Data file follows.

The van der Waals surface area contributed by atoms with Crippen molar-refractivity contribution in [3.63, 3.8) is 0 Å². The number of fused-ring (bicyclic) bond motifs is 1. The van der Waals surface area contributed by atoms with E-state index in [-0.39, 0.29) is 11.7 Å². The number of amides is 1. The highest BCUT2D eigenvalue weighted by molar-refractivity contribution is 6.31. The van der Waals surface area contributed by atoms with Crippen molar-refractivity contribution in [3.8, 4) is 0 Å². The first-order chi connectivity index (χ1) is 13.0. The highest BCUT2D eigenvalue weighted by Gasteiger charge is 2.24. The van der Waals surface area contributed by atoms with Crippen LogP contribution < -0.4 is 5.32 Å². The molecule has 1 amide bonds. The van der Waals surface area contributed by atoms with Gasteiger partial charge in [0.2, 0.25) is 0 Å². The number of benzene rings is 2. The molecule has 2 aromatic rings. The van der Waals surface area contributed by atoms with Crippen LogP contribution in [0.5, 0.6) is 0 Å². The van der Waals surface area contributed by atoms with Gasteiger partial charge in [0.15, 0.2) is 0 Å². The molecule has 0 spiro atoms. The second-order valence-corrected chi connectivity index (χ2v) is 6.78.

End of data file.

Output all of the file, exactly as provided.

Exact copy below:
The van der Waals surface area contributed by atoms with Crippen molar-refractivity contribution in [3.63, 3.8) is 0 Å². The number of fused-ring (bicyclic) bond motifs is 1. The van der Waals surface area contributed by atoms with E-state index in [-0.39, 0.29) is 11.7 Å². The number of amides is 1. The highest BCUT2D eigenvalue weighted by molar-refractivity contribution is 6.31. The van der Waals surface area contributed by atoms with Crippen molar-refractivity contribution in [3.8, 4) is 0 Å². The first-order chi connectivity index (χ1) is 13.0. The highest BCUT2D eigenvalue weighted by Gasteiger charge is 2.24. The van der Waals surface area contributed by atoms with Crippen LogP contribution < -0.4 is 5.32 Å². The molecule has 1 amide bonds. The van der Waals surface area contributed by atoms with Gasteiger partial charge in [0.2, 0.25) is 0 Å². The number of benzene rings is 2. The molecule has 2 aromatic rings. The van der Waals surface area contributed by atoms with Crippen LogP contribution in [0.5, 0.6) is 0 Å². The van der Waals surface area contributed by atoms with Gasteiger partial charge in [0.15, 0.2) is 0 Å². The molecule has 0 spiro atoms. The second-order valence-corrected chi connectivity index (χ2v) is 6.78.